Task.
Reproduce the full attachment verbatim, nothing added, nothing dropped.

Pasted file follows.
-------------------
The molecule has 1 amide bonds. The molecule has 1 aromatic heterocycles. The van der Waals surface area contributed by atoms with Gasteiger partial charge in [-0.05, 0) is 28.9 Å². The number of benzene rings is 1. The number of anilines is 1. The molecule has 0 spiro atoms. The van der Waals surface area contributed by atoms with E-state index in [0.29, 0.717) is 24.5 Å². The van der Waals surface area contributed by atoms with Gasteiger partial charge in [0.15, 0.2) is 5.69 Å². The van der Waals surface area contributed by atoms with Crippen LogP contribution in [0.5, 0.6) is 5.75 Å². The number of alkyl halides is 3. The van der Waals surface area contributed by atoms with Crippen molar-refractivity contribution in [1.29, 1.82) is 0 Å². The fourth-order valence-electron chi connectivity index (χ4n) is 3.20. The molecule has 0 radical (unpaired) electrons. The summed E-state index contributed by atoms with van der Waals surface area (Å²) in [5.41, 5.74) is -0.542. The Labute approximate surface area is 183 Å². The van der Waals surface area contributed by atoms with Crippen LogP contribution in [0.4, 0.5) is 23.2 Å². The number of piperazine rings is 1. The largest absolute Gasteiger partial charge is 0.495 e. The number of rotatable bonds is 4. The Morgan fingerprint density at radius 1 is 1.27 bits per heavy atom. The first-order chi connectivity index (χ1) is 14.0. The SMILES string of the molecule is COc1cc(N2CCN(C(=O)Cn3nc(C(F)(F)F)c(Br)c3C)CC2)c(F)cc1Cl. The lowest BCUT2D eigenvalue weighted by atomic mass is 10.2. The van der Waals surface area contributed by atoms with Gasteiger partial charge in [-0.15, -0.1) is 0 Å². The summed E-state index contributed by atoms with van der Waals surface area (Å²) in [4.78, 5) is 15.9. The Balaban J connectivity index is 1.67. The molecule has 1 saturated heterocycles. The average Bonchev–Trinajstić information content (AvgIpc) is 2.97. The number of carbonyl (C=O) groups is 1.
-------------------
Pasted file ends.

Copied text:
The molecule has 1 amide bonds. The molecule has 1 aromatic heterocycles. The van der Waals surface area contributed by atoms with Gasteiger partial charge in [-0.05, 0) is 28.9 Å². The number of benzene rings is 1. The number of anilines is 1. The molecule has 0 spiro atoms. The van der Waals surface area contributed by atoms with E-state index in [0.29, 0.717) is 24.5 Å². The van der Waals surface area contributed by atoms with Gasteiger partial charge in [0.15, 0.2) is 5.69 Å². The van der Waals surface area contributed by atoms with Crippen LogP contribution in [0.5, 0.6) is 5.75 Å². The number of alkyl halides is 3. The van der Waals surface area contributed by atoms with Crippen molar-refractivity contribution in [1.29, 1.82) is 0 Å². The fourth-order valence-electron chi connectivity index (χ4n) is 3.20. The molecule has 0 radical (unpaired) electrons. The summed E-state index contributed by atoms with van der Waals surface area (Å²) in [5.41, 5.74) is -0.542. The Labute approximate surface area is 183 Å². The van der Waals surface area contributed by atoms with Crippen LogP contribution in [0.4, 0.5) is 23.2 Å². The number of piperazine rings is 1. The largest absolute Gasteiger partial charge is 0.495 e. The number of rotatable bonds is 4. The Morgan fingerprint density at radius 1 is 1.27 bits per heavy atom. The first-order chi connectivity index (χ1) is 14.0. The SMILES string of the molecule is COc1cc(N2CCN(C(=O)Cn3nc(C(F)(F)F)c(Br)c3C)CC2)c(F)cc1Cl. The lowest BCUT2D eigenvalue weighted by atomic mass is 10.2. The van der Waals surface area contributed by atoms with Gasteiger partial charge in [-0.15, -0.1) is 0 Å². The summed E-state index contributed by atoms with van der Waals surface area (Å²) in [4.78, 5) is 15.9. The Balaban J connectivity index is 1.67. The molecule has 1 saturated heterocycles. The average Bonchev–Trinajstić information content (AvgIpc) is 2.97. The number of carbonyl (C=O) groups is 1.